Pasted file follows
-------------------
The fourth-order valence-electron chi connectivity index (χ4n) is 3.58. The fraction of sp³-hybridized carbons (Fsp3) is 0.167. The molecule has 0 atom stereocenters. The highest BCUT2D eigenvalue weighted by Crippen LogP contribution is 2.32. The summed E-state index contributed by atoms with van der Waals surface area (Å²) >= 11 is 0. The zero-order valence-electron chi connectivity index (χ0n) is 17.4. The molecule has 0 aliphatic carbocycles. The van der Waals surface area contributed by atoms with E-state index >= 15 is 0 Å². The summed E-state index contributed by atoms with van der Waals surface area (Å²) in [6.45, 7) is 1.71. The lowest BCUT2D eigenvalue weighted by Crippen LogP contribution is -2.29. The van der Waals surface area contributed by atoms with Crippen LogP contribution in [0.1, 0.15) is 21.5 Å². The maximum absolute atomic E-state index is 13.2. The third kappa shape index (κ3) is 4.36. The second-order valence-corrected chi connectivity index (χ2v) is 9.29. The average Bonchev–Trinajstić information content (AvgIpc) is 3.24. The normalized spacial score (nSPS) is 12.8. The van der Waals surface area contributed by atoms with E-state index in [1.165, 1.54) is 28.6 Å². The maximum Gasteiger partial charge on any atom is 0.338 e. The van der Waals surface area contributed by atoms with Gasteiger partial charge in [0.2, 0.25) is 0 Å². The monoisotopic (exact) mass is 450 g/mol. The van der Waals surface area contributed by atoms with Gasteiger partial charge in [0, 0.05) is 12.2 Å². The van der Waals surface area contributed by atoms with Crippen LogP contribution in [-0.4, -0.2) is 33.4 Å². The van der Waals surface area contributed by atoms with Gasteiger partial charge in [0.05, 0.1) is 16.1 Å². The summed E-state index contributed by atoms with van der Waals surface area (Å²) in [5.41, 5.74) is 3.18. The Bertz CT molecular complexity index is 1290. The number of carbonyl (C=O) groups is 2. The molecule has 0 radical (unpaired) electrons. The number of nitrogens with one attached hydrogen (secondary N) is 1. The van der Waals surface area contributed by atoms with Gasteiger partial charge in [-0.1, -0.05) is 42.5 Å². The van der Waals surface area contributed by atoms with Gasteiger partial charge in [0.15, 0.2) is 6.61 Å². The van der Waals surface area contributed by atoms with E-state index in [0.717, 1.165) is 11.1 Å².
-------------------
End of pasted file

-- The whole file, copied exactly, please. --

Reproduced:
The fourth-order valence-electron chi connectivity index (χ4n) is 3.58. The fraction of sp³-hybridized carbons (Fsp3) is 0.167. The molecule has 0 atom stereocenters. The highest BCUT2D eigenvalue weighted by Crippen LogP contribution is 2.32. The summed E-state index contributed by atoms with van der Waals surface area (Å²) >= 11 is 0. The zero-order valence-electron chi connectivity index (χ0n) is 17.4. The molecule has 0 aliphatic carbocycles. The van der Waals surface area contributed by atoms with E-state index >= 15 is 0 Å². The summed E-state index contributed by atoms with van der Waals surface area (Å²) in [6.45, 7) is 1.71. The lowest BCUT2D eigenvalue weighted by Crippen LogP contribution is -2.29. The van der Waals surface area contributed by atoms with Crippen LogP contribution in [0.1, 0.15) is 21.5 Å². The maximum absolute atomic E-state index is 13.2. The third kappa shape index (κ3) is 4.36. The second-order valence-corrected chi connectivity index (χ2v) is 9.29. The average Bonchev–Trinajstić information content (AvgIpc) is 3.24. The normalized spacial score (nSPS) is 12.8. The van der Waals surface area contributed by atoms with E-state index in [1.165, 1.54) is 28.6 Å². The maximum Gasteiger partial charge on any atom is 0.338 e. The van der Waals surface area contributed by atoms with Gasteiger partial charge in [0.2, 0.25) is 0 Å². The monoisotopic (exact) mass is 450 g/mol. The van der Waals surface area contributed by atoms with Gasteiger partial charge in [0, 0.05) is 12.2 Å². The van der Waals surface area contributed by atoms with Crippen LogP contribution in [-0.4, -0.2) is 33.4 Å². The van der Waals surface area contributed by atoms with Gasteiger partial charge in [0.05, 0.1) is 16.1 Å². The summed E-state index contributed by atoms with van der Waals surface area (Å²) in [5.41, 5.74) is 3.18. The Bertz CT molecular complexity index is 1290. The number of carbonyl (C=O) groups is 2. The molecule has 0 radical (unpaired) electrons. The number of nitrogens with one attached hydrogen (secondary N) is 1. The van der Waals surface area contributed by atoms with Gasteiger partial charge in [-0.1, -0.05) is 42.5 Å². The van der Waals surface area contributed by atoms with Gasteiger partial charge in [0.15, 0.2) is 6.61 Å². The van der Waals surface area contributed by atoms with E-state index in [0.717, 1.165) is 11.1 Å².